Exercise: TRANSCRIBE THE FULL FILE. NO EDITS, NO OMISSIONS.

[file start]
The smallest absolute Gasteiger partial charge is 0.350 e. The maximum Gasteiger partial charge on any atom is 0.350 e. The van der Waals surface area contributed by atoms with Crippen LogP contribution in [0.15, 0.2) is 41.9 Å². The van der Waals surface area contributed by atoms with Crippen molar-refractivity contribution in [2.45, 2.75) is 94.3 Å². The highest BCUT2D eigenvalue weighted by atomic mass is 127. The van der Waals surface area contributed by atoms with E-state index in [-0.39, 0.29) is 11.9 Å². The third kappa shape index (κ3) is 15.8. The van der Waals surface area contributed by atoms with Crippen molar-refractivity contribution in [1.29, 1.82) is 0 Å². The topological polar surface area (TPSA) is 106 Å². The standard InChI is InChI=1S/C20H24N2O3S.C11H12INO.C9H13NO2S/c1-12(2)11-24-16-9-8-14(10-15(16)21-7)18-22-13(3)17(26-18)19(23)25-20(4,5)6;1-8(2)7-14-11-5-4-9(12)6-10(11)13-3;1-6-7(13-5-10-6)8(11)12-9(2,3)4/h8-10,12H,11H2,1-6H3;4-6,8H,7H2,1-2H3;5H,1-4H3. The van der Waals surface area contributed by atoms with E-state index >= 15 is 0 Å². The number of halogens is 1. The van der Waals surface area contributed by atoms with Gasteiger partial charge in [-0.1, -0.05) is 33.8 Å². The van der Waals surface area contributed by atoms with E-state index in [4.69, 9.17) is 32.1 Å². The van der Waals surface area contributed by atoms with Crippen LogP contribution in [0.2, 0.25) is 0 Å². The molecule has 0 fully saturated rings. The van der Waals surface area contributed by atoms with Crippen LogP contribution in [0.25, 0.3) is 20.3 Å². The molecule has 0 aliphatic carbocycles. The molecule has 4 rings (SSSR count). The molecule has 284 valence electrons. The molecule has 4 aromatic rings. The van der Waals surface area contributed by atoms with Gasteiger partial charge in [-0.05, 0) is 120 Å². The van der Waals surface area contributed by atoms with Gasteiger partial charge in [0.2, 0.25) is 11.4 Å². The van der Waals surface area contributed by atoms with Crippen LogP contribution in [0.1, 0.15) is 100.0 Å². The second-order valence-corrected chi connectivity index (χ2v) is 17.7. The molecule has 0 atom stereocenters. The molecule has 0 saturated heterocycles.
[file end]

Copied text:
The smallest absolute Gasteiger partial charge is 0.350 e. The maximum Gasteiger partial charge on any atom is 0.350 e. The van der Waals surface area contributed by atoms with Crippen LogP contribution in [0.15, 0.2) is 41.9 Å². The van der Waals surface area contributed by atoms with Crippen molar-refractivity contribution in [2.45, 2.75) is 94.3 Å². The highest BCUT2D eigenvalue weighted by atomic mass is 127. The van der Waals surface area contributed by atoms with E-state index in [-0.39, 0.29) is 11.9 Å². The third kappa shape index (κ3) is 15.8. The van der Waals surface area contributed by atoms with Crippen molar-refractivity contribution in [1.29, 1.82) is 0 Å². The topological polar surface area (TPSA) is 106 Å². The standard InChI is InChI=1S/C20H24N2O3S.C11H12INO.C9H13NO2S/c1-12(2)11-24-16-9-8-14(10-15(16)21-7)18-22-13(3)17(26-18)19(23)25-20(4,5)6;1-8(2)7-14-11-5-4-9(12)6-10(11)13-3;1-6-7(13-5-10-6)8(11)12-9(2,3)4/h8-10,12H,11H2,1-6H3;4-6,8H,7H2,1-2H3;5H,1-4H3. The van der Waals surface area contributed by atoms with E-state index >= 15 is 0 Å². The number of halogens is 1. The van der Waals surface area contributed by atoms with Gasteiger partial charge in [-0.1, -0.05) is 33.8 Å². The van der Waals surface area contributed by atoms with E-state index in [4.69, 9.17) is 32.1 Å². The van der Waals surface area contributed by atoms with Crippen LogP contribution in [0.2, 0.25) is 0 Å². The molecule has 0 fully saturated rings. The van der Waals surface area contributed by atoms with Crippen LogP contribution in [0.25, 0.3) is 20.3 Å². The molecule has 0 aliphatic carbocycles. The molecule has 4 rings (SSSR count). The molecule has 284 valence electrons. The molecule has 4 aromatic rings. The van der Waals surface area contributed by atoms with Gasteiger partial charge in [-0.05, 0) is 120 Å². The van der Waals surface area contributed by atoms with Gasteiger partial charge in [0.2, 0.25) is 11.4 Å². The van der Waals surface area contributed by atoms with Crippen LogP contribution in [0.1, 0.15) is 100.0 Å². The second-order valence-corrected chi connectivity index (χ2v) is 17.7. The molecule has 0 atom stereocenters. The molecule has 0 saturated heterocycles.